Early in February, our country’s top intelligence official, Dennis Blair, the Director of National Intelligence (DNI), testified to the House Intelligence Committee, that the US government asserts the right to kill US citizens travelling, working or living abroad, if the government had evidence those citizens were in some manner involved with terrorist activities. Such assassinations could be carried out without providing a court any evidence that the targetted persons are in fact guilty of any terrorist or terrorist-related activities; and without providing to such person any of the constitutional guarantees to due process, right to trial, right to confront witnesses, and so forth, which they normally would enjoy if charged with offenses while in the United States.
This startling position continues a policy reportedly instituted by the administration of President George W. Bush in the wake of the terrorist attacks of September 11, 2001. The policy also is contrary to the long-established view that those rights such as guaranteed a person under the Fifth and Sixth Amendments to the Constitution, are not limited to the place in which a person is found at any particular time; but rather are to be enjoyed by U.S. citizens wherever in the world they may be, by virtue of being Americans. Apparently, even during times of declared war, such as World War II, the US government did not practice assassination of its own citizens who might have gone over to the other side.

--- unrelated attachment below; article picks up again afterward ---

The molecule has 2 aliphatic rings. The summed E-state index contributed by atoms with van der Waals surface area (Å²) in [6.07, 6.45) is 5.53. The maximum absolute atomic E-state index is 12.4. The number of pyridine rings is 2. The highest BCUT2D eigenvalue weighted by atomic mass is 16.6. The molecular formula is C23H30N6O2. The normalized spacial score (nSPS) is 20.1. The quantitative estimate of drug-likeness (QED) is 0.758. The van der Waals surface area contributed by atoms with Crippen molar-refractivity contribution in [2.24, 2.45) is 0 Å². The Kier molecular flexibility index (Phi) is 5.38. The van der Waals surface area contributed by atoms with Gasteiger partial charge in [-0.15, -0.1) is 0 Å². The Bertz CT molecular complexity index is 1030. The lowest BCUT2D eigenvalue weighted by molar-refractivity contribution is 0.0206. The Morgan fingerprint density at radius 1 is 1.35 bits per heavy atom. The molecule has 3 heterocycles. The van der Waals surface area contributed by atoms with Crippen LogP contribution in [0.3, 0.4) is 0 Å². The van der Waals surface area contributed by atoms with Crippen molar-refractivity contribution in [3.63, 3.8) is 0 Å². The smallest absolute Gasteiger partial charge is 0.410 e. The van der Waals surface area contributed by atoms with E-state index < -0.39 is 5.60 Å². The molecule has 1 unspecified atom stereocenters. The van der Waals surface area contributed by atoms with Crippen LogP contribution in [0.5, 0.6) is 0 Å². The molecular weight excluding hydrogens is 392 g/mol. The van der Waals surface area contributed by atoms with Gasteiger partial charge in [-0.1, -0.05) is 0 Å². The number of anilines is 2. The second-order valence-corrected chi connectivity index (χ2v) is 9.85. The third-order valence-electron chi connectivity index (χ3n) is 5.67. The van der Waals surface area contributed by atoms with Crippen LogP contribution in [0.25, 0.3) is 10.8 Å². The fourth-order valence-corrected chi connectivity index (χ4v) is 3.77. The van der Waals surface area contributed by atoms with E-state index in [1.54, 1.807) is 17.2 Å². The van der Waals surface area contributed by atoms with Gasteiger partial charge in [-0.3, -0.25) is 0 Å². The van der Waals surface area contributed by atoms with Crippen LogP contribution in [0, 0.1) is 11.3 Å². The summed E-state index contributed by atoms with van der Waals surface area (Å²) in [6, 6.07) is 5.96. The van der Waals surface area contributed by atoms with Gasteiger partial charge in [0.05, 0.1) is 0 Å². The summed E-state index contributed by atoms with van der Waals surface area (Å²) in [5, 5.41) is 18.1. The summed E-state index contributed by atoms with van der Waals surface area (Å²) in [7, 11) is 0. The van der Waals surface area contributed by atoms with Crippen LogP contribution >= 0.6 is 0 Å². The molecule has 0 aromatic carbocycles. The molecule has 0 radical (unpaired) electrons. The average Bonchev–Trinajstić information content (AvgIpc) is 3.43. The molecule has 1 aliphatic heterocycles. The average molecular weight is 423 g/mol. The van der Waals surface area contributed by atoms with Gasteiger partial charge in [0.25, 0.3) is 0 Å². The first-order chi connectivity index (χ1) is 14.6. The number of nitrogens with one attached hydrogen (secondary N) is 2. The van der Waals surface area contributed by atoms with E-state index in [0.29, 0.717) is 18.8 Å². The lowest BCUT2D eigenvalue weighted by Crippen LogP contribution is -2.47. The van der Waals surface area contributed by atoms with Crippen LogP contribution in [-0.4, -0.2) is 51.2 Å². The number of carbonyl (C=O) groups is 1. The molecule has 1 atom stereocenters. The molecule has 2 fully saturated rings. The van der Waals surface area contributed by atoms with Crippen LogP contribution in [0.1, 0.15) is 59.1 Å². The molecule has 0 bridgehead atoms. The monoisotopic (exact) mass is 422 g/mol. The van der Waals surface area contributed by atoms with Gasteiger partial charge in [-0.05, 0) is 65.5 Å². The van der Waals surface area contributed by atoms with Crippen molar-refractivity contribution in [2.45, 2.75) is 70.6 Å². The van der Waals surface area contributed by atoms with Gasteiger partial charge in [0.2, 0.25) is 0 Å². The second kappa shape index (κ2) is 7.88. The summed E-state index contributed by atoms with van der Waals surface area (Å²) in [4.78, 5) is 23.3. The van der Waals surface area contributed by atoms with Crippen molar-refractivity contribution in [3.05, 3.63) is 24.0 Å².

Already, according to former CIA official Philip Giraldi, writing in the April 2010 issue of The American Conservative, three American citizens have been placed on the list for possible assassination.